Parasitic infection is ever-present in both humans and animals, and affects billions of individuals globally.
Parasites present the immune system with a complex and dynamic antigenic challenge throughout the life course of an infected individual. They present immunologists with no less of a challenge in determining the mechanisms which underpin resistance and susceptibility to this fascinating group of pathogens.
In Manchester we work with both protozoan parasites such as Plasmodium and Toxoplasma and metazoan parasites – the helminths or worms.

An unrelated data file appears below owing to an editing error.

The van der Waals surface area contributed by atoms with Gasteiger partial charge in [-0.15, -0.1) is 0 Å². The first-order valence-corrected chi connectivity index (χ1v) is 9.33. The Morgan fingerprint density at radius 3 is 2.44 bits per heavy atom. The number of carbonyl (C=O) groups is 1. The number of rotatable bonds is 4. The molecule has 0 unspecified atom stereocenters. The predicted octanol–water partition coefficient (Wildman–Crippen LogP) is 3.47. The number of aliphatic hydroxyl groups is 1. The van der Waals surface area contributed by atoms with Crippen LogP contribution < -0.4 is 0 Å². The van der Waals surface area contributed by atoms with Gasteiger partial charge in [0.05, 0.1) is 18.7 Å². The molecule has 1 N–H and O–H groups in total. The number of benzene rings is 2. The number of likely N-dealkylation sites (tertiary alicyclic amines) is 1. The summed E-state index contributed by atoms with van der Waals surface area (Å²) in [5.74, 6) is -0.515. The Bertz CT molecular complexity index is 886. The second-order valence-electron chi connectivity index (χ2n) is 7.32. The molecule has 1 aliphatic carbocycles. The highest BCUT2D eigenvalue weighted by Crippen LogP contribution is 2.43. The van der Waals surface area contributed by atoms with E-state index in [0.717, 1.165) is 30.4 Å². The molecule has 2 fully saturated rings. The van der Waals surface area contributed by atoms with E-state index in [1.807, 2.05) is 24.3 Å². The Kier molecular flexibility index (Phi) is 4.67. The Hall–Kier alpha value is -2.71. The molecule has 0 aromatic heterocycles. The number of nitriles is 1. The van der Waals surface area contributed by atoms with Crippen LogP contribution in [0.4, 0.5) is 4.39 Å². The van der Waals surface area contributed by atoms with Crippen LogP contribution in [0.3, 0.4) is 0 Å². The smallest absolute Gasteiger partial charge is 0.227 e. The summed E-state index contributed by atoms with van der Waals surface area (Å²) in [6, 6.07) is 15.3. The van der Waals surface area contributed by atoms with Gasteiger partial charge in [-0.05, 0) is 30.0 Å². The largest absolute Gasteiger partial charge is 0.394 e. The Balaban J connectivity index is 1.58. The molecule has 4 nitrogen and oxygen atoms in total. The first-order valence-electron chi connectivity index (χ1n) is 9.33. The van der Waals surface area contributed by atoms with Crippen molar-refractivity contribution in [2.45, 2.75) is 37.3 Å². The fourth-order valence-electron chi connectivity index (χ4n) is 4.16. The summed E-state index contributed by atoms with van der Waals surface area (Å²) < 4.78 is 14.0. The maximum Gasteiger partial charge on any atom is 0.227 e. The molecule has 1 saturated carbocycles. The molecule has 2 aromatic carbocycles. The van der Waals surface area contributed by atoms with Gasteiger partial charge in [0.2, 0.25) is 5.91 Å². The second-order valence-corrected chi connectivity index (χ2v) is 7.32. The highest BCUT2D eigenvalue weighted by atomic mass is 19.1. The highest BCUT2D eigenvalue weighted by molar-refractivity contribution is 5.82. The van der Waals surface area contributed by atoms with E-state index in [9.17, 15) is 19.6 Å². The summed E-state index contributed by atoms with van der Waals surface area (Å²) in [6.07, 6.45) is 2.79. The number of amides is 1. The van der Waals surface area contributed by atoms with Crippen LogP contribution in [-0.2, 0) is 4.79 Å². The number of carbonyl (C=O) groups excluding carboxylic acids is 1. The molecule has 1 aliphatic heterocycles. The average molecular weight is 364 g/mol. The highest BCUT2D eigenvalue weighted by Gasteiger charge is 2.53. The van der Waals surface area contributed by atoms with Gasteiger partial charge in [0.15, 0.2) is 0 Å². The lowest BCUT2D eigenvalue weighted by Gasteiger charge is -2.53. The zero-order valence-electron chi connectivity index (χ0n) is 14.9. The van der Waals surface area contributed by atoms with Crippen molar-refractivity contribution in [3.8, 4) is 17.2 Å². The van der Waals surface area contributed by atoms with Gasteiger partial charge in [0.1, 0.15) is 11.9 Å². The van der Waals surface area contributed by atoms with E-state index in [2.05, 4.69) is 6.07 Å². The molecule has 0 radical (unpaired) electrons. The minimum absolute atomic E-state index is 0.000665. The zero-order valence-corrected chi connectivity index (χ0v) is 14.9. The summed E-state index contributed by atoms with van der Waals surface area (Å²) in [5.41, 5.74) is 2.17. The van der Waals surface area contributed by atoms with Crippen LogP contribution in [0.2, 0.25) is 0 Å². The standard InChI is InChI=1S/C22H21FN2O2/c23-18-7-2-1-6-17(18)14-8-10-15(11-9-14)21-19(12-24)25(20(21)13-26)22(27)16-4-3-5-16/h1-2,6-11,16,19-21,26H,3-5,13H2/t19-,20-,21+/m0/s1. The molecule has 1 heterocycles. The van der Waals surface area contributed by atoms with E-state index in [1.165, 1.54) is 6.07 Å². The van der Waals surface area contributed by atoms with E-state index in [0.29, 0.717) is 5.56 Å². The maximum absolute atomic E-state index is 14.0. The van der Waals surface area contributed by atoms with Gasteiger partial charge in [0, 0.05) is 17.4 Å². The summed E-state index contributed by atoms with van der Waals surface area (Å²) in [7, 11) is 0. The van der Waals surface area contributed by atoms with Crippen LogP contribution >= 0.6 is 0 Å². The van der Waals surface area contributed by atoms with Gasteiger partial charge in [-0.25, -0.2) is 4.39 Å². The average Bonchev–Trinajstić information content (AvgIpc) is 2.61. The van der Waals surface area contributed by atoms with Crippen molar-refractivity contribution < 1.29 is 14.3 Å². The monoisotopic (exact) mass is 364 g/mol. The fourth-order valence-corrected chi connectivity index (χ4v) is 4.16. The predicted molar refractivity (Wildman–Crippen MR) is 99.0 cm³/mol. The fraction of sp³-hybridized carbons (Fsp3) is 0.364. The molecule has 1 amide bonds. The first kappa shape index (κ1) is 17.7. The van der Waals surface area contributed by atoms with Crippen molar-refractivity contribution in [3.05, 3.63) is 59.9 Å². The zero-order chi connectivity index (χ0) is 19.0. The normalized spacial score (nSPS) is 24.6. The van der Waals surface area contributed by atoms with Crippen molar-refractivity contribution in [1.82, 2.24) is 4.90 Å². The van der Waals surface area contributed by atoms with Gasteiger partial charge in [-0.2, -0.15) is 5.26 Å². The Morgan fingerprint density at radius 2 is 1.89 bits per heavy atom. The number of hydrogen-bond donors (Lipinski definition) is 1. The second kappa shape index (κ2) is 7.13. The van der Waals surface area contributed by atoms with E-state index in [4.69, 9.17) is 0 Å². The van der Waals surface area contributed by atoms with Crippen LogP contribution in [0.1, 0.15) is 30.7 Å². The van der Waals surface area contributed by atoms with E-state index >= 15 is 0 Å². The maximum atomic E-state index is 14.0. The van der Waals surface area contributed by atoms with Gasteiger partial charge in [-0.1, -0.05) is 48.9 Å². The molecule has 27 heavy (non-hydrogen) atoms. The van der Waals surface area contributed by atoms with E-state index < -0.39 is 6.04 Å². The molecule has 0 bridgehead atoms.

We have one of the strongest groupings of experimental immunologists defining immunity to helminths worldwide. We work on all the major helminth groups including schistosomes, gastrointestinal nematodes, tissue dwelling nematodes and cestodes.
We use well-defined model systems to provide mechanistic insight into immunoregulatory processes operating during parasitic infection, in order to identify novel ways to ultimately control these pathogens.
Such systems are key to the discovery of new pathways and processes involved in fundamental immunology.
We have extensive collaborations nationally and internationally with colleagues in areas endemic for human parasitic disease, where we explore translational aspects of our research with world leading immunology groups through which we pursue our discovery science.